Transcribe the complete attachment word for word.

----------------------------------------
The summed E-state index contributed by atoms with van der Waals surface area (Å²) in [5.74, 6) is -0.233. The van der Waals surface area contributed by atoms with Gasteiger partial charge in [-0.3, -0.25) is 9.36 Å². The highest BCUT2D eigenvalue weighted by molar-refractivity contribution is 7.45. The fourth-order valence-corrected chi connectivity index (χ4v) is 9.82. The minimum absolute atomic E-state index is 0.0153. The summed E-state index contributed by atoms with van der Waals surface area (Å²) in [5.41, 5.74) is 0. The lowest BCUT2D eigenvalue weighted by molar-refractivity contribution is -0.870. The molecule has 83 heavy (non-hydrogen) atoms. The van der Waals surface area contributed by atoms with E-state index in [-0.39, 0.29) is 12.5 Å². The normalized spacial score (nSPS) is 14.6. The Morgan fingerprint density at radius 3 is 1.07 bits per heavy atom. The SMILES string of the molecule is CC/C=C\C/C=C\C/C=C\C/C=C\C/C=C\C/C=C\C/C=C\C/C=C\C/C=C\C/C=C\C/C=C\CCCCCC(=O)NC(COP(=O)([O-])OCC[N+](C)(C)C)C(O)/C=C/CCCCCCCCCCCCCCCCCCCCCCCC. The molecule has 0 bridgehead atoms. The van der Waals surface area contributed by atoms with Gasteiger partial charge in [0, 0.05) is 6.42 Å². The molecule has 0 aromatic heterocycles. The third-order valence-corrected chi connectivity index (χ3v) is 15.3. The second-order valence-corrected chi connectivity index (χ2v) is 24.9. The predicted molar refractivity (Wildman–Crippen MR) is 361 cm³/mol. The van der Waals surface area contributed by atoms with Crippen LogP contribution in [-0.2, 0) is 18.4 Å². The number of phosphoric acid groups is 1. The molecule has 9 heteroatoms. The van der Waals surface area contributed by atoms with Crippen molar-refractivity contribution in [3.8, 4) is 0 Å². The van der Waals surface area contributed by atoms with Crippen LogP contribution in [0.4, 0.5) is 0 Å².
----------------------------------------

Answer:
The summed E-state index contributed by atoms with van der Waals surface area (Å²) in [5.74, 6) is -0.233. The van der Waals surface area contributed by atoms with Gasteiger partial charge in [-0.3, -0.25) is 9.36 Å². The highest BCUT2D eigenvalue weighted by molar-refractivity contribution is 7.45. The fourth-order valence-corrected chi connectivity index (χ4v) is 9.82. The minimum absolute atomic E-state index is 0.0153. The summed E-state index contributed by atoms with van der Waals surface area (Å²) in [5.41, 5.74) is 0. The lowest BCUT2D eigenvalue weighted by molar-refractivity contribution is -0.870. The molecule has 83 heavy (non-hydrogen) atoms. The van der Waals surface area contributed by atoms with E-state index in [-0.39, 0.29) is 12.5 Å². The normalized spacial score (nSPS) is 14.6. The Morgan fingerprint density at radius 3 is 1.07 bits per heavy atom. The SMILES string of the molecule is CC/C=C\C/C=C\C/C=C\C/C=C\C/C=C\C/C=C\C/C=C\C/C=C\C/C=C\C/C=C\C/C=C\CCCCCC(=O)NC(COP(=O)([O-])OCC[N+](C)(C)C)C(O)/C=C/CCCCCCCCCCCCCCCCCCCCCCCC. The molecule has 0 bridgehead atoms. The van der Waals surface area contributed by atoms with Gasteiger partial charge in [0, 0.05) is 6.42 Å². The molecule has 0 aromatic heterocycles. The third-order valence-corrected chi connectivity index (χ3v) is 15.3. The second-order valence-corrected chi connectivity index (χ2v) is 24.9. The predicted molar refractivity (Wildman–Crippen MR) is 361 cm³/mol. The van der Waals surface area contributed by atoms with Crippen LogP contribution in [-0.2, 0) is 18.4 Å². The number of phosphoric acid groups is 1. The molecule has 9 heteroatoms. The van der Waals surface area contributed by atoms with Crippen molar-refractivity contribution in [3.8, 4) is 0 Å². The van der Waals surface area contributed by atoms with Crippen LogP contribution in [0.4, 0.5) is 0 Å².